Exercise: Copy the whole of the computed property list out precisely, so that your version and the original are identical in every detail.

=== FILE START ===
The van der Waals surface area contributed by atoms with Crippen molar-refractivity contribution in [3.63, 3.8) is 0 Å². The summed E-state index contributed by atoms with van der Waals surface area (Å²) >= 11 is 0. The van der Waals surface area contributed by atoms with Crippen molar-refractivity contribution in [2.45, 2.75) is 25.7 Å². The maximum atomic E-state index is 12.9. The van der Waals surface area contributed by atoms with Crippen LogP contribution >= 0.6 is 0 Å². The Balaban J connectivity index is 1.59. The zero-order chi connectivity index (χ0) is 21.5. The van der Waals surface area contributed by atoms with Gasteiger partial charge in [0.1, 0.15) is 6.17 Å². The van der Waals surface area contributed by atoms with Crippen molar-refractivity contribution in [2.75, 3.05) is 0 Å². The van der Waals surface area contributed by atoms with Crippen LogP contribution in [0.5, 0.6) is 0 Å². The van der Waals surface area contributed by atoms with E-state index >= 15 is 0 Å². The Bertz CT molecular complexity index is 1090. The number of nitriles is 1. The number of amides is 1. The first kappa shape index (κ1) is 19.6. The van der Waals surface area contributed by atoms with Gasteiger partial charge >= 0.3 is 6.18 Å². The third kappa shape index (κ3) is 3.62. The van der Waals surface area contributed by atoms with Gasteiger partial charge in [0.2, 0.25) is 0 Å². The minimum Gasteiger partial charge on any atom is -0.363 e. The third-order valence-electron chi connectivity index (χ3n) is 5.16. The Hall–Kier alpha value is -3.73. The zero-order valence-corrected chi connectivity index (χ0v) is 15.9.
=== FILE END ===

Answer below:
The van der Waals surface area contributed by atoms with Crippen molar-refractivity contribution in [3.63, 3.8) is 0 Å². The summed E-state index contributed by atoms with van der Waals surface area (Å²) >= 11 is 0. The van der Waals surface area contributed by atoms with Crippen molar-refractivity contribution in [2.45, 2.75) is 25.7 Å². The maximum atomic E-state index is 12.9. The van der Waals surface area contributed by atoms with Crippen LogP contribution >= 0.6 is 0 Å². The Balaban J connectivity index is 1.59. The zero-order chi connectivity index (χ0) is 21.5. The van der Waals surface area contributed by atoms with Gasteiger partial charge in [0.1, 0.15) is 6.17 Å². The van der Waals surface area contributed by atoms with Crippen molar-refractivity contribution in [2.75, 3.05) is 0 Å². The van der Waals surface area contributed by atoms with Crippen LogP contribution in [0.5, 0.6) is 0 Å². The van der Waals surface area contributed by atoms with E-state index >= 15 is 0 Å². The Bertz CT molecular complexity index is 1090. The number of nitriles is 1. The number of amides is 1. The first kappa shape index (κ1) is 19.6. The van der Waals surface area contributed by atoms with Gasteiger partial charge >= 0.3 is 6.18 Å². The third kappa shape index (κ3) is 3.62. The van der Waals surface area contributed by atoms with Gasteiger partial charge in [0.2, 0.25) is 0 Å². The minimum Gasteiger partial charge on any atom is -0.363 e. The third-order valence-electron chi connectivity index (χ3n) is 5.16. The Hall–Kier alpha value is -3.73. The zero-order valence-corrected chi connectivity index (χ0v) is 15.9.